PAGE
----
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More on Natural Gas’ Role in ‘Decoupling’ Economic Growth, Emissions

Kate Wallace

Kate Wallace
Posted December 9, 2016

The concept that economic growth doesn’t have to be accompanied by rising carbon emissions – dubbed “decoupling” by the New York Times – has additional detail in a new Brookings Institution report that finds more than 30 states have seen those historical partners delinked and headed in different directions.

Though Brookings credits state and local efforts for the majority of this emissions reduction progress between 2000 and 2014, cleaner-burning natural gas is the real hero. It can’t be ignored that of the 34 states where economic growth and carbon emissions growth have been decoupled, two-thirds use natural gas as a primary or secondary fuel source in power generation. In 11 states, the average percentage of net electricity generation from natural gas as a primary fuel was 56.1 percent in 2014. And, in 11 additional states natural gas was the secondary fuel used in power generation at an average of 22.3 percent. Brookings:

[I]t is clear that many states have made progress in delinking emissions from growth through the replacement of coal-burning power plants with natural gas-fired plants or, in some cases, renewables. Nuclear generation and changes in states’ industrial structure have played a role as well. And while formal statistical analyses of the role of clean energy policy in decarbonization are also beyond the scope of this study, it is fair to say that state- and city-level policy choices have also contributed to decoupling and decarbonization. In short … state-level policy choices and economic trends have fostered solid momentum that in many places could proceed even without federal leadership.

Even a slight increase in the amount of natural gas used in power generation results in significant reductions in energy-related carbon dioxide emissions. For example, over the study period Delaware increased natural gas use by 13.4 percent, which ultimately translated into a 20 percent decrease in energy-related emissions, according to report data. Connecticut had a much smaller increase in natural gas use (9.4 percent), but  still managed to see a 17.7 percent decrease in emissions. In both of these states, natural gas mostly displaced the use of coal in power generation.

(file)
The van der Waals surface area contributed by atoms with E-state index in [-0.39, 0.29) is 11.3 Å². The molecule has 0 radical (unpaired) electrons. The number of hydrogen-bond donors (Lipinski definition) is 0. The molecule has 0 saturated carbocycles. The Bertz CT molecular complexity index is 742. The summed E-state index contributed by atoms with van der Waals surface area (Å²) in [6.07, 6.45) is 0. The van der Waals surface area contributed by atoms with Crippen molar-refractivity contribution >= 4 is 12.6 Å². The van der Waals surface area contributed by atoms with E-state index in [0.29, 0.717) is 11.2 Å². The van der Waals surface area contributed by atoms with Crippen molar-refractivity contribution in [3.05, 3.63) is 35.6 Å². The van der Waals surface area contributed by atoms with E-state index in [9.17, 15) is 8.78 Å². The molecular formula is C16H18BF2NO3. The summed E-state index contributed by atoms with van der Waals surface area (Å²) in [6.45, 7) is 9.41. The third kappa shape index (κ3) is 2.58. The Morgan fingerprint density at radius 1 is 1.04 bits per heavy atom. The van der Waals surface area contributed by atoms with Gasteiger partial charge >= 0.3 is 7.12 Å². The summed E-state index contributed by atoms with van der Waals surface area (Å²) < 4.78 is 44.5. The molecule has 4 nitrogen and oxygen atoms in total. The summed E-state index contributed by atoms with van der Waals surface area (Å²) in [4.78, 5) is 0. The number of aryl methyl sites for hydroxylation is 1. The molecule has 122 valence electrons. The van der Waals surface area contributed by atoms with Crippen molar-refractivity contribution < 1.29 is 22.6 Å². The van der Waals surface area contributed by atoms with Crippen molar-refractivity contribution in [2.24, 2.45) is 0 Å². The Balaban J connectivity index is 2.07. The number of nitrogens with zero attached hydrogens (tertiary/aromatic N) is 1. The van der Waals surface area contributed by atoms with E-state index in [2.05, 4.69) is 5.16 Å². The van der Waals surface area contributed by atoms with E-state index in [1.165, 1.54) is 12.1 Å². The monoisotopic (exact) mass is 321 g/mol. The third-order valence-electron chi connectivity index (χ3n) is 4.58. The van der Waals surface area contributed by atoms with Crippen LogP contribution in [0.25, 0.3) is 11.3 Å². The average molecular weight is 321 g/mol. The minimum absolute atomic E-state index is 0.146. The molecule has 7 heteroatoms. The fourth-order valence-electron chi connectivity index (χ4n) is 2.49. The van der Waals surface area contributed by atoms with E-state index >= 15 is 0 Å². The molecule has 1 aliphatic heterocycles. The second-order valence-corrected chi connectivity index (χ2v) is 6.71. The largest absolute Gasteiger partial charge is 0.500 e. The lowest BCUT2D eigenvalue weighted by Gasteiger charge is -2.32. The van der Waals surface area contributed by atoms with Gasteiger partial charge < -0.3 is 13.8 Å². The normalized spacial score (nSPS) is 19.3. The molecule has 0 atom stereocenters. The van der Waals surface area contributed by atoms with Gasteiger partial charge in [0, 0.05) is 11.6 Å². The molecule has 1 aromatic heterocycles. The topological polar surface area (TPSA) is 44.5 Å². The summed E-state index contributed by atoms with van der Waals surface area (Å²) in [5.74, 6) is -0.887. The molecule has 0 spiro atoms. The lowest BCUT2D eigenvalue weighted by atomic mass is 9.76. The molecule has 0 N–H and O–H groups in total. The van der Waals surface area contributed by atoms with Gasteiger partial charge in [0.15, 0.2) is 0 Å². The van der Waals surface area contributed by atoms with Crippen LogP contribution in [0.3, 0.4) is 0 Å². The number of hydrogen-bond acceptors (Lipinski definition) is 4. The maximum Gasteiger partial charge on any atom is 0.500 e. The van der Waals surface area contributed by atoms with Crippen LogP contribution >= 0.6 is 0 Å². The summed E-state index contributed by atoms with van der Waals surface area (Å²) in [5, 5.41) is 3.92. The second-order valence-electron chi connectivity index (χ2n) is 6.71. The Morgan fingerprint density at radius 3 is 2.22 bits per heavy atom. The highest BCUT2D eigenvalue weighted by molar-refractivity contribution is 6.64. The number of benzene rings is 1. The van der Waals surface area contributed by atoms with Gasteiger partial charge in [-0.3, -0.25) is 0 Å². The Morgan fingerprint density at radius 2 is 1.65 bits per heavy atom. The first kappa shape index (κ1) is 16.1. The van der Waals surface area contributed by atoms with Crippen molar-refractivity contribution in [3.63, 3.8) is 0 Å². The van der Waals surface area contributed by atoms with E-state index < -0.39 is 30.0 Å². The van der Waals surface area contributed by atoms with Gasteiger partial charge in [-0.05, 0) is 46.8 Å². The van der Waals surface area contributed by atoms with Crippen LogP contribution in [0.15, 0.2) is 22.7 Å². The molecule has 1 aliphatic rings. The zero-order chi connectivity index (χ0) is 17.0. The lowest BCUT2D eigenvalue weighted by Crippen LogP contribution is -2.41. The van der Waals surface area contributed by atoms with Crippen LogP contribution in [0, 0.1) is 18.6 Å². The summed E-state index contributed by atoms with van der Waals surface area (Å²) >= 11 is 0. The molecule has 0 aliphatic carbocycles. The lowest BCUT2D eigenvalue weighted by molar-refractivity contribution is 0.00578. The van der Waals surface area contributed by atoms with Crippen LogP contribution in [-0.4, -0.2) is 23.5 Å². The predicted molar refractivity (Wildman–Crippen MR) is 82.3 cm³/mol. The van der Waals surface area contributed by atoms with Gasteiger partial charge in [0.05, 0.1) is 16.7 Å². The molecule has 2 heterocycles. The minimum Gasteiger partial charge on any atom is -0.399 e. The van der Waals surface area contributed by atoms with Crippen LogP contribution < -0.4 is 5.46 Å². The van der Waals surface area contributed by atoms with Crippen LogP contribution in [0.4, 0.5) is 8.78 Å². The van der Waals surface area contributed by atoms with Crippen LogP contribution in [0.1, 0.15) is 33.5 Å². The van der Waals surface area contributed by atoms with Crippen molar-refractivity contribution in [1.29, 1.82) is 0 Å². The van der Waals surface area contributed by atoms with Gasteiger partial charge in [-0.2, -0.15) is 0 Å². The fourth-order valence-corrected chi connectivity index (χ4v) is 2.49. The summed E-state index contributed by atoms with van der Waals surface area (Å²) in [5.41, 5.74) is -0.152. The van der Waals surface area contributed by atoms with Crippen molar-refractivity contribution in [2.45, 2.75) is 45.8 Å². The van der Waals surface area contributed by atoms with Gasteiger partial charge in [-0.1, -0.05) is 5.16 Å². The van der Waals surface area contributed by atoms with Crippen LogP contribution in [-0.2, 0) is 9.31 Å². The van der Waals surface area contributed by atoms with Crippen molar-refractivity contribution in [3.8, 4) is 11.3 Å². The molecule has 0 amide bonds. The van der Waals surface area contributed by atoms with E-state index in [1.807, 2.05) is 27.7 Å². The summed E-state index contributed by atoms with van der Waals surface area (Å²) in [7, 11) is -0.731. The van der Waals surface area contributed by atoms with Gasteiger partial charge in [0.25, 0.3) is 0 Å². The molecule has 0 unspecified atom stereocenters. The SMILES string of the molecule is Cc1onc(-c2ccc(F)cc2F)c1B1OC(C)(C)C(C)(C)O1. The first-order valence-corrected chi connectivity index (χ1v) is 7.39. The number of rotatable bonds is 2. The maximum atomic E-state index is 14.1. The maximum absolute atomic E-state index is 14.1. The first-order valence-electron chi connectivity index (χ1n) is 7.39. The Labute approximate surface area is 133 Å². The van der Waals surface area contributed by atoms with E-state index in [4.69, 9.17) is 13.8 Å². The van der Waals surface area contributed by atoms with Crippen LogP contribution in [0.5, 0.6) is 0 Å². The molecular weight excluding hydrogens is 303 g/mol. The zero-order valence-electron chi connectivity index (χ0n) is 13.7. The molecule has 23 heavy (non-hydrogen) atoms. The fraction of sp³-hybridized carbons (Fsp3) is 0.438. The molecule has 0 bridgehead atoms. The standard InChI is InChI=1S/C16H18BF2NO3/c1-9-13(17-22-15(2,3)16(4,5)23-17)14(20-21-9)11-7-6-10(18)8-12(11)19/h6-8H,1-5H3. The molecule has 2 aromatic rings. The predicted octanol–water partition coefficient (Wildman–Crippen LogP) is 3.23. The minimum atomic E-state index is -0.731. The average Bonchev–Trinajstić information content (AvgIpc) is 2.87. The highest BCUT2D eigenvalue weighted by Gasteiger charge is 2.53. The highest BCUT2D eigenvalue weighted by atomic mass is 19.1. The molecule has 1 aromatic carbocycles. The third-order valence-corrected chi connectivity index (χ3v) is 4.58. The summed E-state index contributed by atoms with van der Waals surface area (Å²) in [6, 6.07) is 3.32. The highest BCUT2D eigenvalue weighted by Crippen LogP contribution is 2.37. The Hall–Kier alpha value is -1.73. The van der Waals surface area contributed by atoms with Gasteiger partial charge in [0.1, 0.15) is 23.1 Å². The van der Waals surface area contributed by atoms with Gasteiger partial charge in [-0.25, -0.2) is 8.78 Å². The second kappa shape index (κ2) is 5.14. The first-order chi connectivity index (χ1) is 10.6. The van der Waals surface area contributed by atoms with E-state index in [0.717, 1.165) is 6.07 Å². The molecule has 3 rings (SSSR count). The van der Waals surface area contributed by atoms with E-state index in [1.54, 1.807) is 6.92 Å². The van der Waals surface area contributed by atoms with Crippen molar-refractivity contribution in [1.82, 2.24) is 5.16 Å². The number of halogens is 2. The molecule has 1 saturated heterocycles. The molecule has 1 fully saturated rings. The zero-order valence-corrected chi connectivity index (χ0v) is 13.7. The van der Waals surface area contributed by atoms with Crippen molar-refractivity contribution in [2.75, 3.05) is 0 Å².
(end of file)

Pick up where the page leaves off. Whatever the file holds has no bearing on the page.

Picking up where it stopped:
As a whole, since 2005, the U.S. economy has grown even as energy-related carbon emissions have fallen. Brookings’ chart:

us_decoupling

In 2015, the economy was 15 percent larger than in 2005, while the U.S. used 15 percent less energy and produced 23 percent fewer energy-related carbon dioxide emissions. Further, carbon dioxide emissions from electricity generation were at their lowest levels in over 20 years in 2015, thanks in large part to the increased use of natural gas. And this trend is expected to continue, with EIA projecting that natural gas use in electricity generation will reach record levels this year.

Brookings is right: It is possible to have a growing economy while also reducing energy-related emissions. Our country has become a global leader in emissions reductions, and it is in large part due to the shale revolution. Without natural gas, emissions reductions wouldn’t be where they are today. Over the past decade, our energy revolution has unlocked vast resources of natural gas that will provide our country the tools necessary to remain a global leader in emissions reductions. 


ABOUT THE AUTHOR

Kate Wallace is an associate of research and content development for the American Petroleum Institute. Before joining API, she was at America’s Natural Gas Alliance as a researcher and policy analyst. Kate came to the DC area for graduate school in 2012 and has been here ever since. She loves taking her dogs on hikes, exploring the city, travelling, navigating the northern Virginia/DC craft beer and wine scenes, and spending time with friends.